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The vast majority of European IXs have adopted a layer 2 switched Ethernet architecture. There are examples of other architectures such as ATM and FDDI, however, these are not common. ATM is often disfavoured by ISPs since it is a technology that is significantly different to that with which they are experienced, and requires skills to manage that are not always available to them. FDDI does not have these particular issues. It can interconnected with Ethernet based networks, but the speed limitation of 100Mbps, the limited support for FDDI on current layer 2 switch equipment and the probable lack of any further development suggests that it would not be an appropriate technology for a new IX to adopt for its core infrastructure.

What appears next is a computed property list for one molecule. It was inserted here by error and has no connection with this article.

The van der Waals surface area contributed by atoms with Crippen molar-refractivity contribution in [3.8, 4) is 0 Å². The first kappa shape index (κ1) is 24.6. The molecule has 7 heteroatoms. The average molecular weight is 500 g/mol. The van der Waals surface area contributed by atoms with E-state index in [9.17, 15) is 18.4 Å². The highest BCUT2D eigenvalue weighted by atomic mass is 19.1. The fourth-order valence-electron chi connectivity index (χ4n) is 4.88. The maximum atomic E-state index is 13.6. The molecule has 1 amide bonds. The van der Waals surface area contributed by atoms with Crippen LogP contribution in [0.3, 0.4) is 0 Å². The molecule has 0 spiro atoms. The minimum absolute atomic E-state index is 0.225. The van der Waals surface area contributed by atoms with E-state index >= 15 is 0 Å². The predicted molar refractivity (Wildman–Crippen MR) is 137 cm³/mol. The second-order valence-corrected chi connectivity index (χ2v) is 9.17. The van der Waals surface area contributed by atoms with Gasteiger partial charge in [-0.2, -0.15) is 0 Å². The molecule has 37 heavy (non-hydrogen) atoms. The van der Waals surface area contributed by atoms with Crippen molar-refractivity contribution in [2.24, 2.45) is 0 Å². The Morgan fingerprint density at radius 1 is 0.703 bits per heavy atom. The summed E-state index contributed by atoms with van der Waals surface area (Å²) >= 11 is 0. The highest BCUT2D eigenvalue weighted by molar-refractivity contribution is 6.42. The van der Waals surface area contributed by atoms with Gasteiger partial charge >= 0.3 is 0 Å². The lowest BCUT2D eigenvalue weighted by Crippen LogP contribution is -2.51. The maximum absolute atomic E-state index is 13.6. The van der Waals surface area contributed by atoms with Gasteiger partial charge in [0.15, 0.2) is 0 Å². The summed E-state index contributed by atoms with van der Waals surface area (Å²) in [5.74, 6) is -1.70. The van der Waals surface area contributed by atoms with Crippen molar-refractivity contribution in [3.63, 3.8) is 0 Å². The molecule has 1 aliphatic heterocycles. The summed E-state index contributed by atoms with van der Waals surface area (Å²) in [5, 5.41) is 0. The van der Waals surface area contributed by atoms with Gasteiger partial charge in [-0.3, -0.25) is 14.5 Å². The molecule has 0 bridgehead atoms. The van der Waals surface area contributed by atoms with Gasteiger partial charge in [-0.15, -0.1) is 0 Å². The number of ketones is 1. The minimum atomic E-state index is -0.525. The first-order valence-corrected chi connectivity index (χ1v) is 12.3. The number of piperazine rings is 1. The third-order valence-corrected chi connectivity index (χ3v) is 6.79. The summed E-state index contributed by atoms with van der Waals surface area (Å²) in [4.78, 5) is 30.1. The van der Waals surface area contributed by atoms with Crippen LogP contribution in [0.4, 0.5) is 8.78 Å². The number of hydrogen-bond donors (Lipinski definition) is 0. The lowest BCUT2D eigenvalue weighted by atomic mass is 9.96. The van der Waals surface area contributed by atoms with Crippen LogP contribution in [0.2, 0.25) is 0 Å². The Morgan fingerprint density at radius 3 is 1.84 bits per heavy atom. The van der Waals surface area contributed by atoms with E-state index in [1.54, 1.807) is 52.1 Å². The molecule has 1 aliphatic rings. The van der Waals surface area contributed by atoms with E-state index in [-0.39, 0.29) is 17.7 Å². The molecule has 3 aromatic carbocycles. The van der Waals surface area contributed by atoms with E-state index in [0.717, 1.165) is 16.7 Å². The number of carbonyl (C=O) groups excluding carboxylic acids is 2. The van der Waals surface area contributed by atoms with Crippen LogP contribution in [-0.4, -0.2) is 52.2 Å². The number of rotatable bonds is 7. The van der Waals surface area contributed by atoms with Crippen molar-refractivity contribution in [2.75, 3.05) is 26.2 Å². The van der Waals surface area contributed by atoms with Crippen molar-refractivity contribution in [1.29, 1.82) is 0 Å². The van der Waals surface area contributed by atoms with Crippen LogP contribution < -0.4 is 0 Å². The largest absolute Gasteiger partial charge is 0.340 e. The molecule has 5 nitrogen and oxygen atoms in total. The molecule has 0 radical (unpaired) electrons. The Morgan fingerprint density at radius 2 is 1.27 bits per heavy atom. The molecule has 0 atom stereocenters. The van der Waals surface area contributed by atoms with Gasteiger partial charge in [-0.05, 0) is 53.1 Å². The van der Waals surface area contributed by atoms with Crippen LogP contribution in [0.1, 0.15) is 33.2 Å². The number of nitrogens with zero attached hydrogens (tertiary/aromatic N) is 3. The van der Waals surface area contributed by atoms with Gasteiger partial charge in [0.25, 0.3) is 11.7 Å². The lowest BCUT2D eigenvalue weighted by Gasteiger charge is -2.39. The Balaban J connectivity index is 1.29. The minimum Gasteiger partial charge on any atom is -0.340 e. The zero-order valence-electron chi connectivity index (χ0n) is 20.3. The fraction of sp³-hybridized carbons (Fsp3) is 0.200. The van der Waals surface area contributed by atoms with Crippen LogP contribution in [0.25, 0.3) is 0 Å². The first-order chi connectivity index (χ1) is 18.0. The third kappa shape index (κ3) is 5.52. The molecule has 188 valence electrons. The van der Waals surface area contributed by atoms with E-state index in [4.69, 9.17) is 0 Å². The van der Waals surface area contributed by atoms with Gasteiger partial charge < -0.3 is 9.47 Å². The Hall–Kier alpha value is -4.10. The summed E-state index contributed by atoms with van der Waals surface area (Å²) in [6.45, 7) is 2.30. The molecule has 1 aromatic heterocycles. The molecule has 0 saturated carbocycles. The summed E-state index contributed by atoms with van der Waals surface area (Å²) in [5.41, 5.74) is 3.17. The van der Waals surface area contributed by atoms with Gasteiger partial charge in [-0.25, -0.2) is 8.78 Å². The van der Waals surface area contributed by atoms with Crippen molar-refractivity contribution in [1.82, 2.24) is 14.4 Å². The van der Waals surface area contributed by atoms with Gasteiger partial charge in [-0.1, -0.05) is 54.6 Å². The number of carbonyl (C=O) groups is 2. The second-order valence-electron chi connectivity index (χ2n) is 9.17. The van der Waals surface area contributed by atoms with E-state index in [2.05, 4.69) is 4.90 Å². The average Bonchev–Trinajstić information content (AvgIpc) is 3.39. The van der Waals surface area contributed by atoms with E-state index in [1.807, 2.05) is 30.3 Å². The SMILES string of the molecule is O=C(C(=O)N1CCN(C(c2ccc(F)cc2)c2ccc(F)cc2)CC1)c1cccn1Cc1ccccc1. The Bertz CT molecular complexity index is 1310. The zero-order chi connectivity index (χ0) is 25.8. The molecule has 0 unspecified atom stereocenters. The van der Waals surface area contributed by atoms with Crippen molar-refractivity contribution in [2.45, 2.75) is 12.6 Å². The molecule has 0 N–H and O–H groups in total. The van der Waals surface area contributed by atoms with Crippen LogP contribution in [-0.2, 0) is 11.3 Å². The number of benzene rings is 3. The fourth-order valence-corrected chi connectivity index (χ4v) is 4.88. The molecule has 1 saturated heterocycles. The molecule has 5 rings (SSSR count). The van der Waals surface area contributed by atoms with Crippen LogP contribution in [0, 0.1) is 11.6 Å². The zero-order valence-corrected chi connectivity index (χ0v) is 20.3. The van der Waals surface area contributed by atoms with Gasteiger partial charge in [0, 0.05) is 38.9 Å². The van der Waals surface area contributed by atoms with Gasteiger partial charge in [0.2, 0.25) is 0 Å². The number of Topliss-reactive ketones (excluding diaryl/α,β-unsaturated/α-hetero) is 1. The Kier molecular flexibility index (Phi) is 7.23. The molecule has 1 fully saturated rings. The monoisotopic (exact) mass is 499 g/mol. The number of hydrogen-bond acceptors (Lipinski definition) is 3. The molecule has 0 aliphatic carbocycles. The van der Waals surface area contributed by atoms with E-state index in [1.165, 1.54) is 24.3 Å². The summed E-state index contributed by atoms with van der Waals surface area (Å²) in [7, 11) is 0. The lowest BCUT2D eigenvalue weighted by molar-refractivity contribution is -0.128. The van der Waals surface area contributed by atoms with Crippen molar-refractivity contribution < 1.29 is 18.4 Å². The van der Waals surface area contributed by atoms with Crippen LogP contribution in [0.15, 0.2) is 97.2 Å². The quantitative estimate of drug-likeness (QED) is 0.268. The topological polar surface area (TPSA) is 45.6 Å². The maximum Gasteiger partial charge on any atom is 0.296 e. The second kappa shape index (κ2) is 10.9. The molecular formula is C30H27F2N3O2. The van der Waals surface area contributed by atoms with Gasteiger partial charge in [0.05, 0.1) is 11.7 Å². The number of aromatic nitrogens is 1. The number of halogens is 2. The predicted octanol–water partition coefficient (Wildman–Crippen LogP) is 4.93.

At least one of the earliest European IXs began in the mid 1990s with a very simple non-switched 10Mbps Ethernet architecture, which consisted of a length of Ethernet cable connected to the participant's routers. (The use of the term 'architecture' for this solution is perhaps over stating the case). However it worked and proved the usefulness of the IX. This IX soon moved to a switched Ethernet technology, and most IXs since then have started with switched Ethernet technology as their core architecture.